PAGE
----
The main attraction on the Archestratus daily lunch menu is the selection of panini on slabs of homemade focaccia, but you’d be remiss if you didn’t explore the salads and vegetables. My standard order, if I’m hungry, is the $15 Enzo’s plate, comprised of one cold salad, two vegetables (the cold potato salad has a memorable lemon kick), and two meatballs. Since we had a few more places to hit, we settled for two glorious, juicy meatballs ($2.50 each a la carte), heaped with homemade tomato sauce and Parmesan cheese, and a bag of McClure’s dill potato chips, the best potato chips in the world. Mark was quite taken with Archestratus, and I think you will be too. Try to go on a Saturday, which is arancini day. Paige Lipari, the owner and chef, turns out what are possibly the best arancini (Sicilian stuffed rice balls) in New York City and sells them for the bargain price of $3, or free with a beer or glass of wine during happy hour.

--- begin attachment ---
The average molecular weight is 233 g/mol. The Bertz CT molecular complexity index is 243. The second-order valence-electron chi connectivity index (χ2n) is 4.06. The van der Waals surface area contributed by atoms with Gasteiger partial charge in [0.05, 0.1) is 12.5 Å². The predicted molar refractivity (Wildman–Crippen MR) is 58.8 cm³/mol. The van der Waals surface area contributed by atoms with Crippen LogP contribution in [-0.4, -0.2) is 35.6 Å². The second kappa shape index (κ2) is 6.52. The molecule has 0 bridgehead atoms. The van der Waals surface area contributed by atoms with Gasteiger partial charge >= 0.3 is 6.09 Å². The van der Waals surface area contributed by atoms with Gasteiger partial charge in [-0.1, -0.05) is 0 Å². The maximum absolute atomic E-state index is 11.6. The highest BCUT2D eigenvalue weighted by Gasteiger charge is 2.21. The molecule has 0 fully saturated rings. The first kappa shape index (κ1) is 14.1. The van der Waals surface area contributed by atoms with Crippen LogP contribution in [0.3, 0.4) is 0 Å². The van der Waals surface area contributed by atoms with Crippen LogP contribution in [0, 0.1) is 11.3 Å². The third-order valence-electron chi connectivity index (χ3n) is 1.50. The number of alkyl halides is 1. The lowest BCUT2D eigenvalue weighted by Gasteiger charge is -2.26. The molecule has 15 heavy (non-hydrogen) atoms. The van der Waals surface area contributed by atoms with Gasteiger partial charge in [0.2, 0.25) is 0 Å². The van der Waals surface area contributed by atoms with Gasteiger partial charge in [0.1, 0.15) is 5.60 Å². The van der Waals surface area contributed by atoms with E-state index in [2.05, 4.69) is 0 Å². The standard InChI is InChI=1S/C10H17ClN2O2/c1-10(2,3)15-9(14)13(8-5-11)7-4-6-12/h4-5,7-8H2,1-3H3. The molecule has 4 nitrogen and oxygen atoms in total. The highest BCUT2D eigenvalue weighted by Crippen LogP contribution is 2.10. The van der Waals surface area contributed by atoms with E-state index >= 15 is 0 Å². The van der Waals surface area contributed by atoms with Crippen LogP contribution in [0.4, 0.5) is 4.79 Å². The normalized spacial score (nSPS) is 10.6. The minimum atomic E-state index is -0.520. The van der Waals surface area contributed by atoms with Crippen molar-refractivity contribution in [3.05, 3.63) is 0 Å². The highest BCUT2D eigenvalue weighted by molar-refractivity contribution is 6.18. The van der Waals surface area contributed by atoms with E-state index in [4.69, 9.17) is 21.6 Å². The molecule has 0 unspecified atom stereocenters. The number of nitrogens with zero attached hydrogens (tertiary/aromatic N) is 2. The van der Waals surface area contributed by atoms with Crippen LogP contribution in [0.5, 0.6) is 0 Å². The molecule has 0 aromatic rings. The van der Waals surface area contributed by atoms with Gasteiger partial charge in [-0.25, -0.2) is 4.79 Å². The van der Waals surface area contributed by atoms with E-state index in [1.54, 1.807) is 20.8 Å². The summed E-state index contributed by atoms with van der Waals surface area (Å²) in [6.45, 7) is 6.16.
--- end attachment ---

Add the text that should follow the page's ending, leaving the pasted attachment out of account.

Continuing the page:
En route to Queens we made one final stop in the northernmost region of Greenpoint, at another Northern European inflected bread and sweets purveyor, Bakeri. I am a huge fan of both the original, in Williamsburg, on a part of Wythe Ave that was a frontier when it opened back in 2009, and the newer Brooklyn branch on Greenpoint’s Freeman St that is standing room only on weekends. Besides the owner’s gorgeous design sense, which is reflected in the smallest details, and the blue mechanics uniforms worn by the “attendants,” Bakeri wows with its unique slate of bread and baked goods. Mark was hard-pressed to choose between their signature skolebrød and some other items, but his love of rhubarb propelled him toward a muffin containing said ingredient, along with some sourdough bread.